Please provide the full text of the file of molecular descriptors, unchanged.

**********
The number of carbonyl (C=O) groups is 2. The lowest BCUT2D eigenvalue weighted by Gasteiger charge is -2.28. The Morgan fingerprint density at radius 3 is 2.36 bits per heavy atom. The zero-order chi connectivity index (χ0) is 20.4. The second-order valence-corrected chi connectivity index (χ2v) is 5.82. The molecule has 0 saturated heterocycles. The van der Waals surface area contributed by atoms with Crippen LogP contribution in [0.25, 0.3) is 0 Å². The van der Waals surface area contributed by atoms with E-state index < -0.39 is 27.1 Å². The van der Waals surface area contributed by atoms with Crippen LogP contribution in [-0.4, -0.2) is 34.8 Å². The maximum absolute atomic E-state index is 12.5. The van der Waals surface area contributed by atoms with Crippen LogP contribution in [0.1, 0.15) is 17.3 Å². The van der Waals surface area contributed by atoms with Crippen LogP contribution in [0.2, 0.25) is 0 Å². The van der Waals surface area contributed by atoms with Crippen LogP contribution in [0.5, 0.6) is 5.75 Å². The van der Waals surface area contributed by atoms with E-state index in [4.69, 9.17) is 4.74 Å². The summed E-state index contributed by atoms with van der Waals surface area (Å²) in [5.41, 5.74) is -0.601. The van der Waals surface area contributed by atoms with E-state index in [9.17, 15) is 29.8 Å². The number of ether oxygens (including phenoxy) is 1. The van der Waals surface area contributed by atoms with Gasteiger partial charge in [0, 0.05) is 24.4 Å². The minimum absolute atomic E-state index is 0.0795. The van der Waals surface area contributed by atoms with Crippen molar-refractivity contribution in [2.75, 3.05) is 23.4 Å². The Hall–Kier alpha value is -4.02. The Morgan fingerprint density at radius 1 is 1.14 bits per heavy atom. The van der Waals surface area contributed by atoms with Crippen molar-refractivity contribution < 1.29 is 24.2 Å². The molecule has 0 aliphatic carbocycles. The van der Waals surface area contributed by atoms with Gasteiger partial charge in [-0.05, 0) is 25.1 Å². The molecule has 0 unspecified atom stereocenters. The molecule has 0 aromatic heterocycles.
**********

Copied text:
The number of carbonyl (C=O) groups is 2. The lowest BCUT2D eigenvalue weighted by Gasteiger charge is -2.28. The Morgan fingerprint density at radius 3 is 2.36 bits per heavy atom. The zero-order chi connectivity index (χ0) is 20.4. The second-order valence-corrected chi connectivity index (χ2v) is 5.82. The molecule has 0 saturated heterocycles. The van der Waals surface area contributed by atoms with Crippen LogP contribution in [0.25, 0.3) is 0 Å². The van der Waals surface area contributed by atoms with E-state index < -0.39 is 27.1 Å². The van der Waals surface area contributed by atoms with Crippen LogP contribution in [-0.4, -0.2) is 34.8 Å². The maximum absolute atomic E-state index is 12.5. The van der Waals surface area contributed by atoms with Crippen LogP contribution in [0.1, 0.15) is 17.3 Å². The van der Waals surface area contributed by atoms with Crippen LogP contribution in [0.2, 0.25) is 0 Å². The van der Waals surface area contributed by atoms with Crippen LogP contribution in [0.5, 0.6) is 5.75 Å². The van der Waals surface area contributed by atoms with E-state index in [4.69, 9.17) is 4.74 Å². The summed E-state index contributed by atoms with van der Waals surface area (Å²) in [5.41, 5.74) is -0.601. The van der Waals surface area contributed by atoms with E-state index in [9.17, 15) is 29.8 Å². The number of ether oxygens (including phenoxy) is 1. The van der Waals surface area contributed by atoms with Gasteiger partial charge in [0, 0.05) is 24.4 Å². The minimum absolute atomic E-state index is 0.0795. The van der Waals surface area contributed by atoms with Crippen molar-refractivity contribution in [2.75, 3.05) is 23.4 Å². The Hall–Kier alpha value is -4.02. The Morgan fingerprint density at radius 1 is 1.14 bits per heavy atom. The van der Waals surface area contributed by atoms with Crippen molar-refractivity contribution < 1.29 is 24.2 Å². The molecule has 0 aliphatic carbocycles. The van der Waals surface area contributed by atoms with Gasteiger partial charge in [-0.05, 0) is 25.1 Å². The molecule has 0 unspecified atom stereocenters. The molecule has 0 aromatic heterocycles.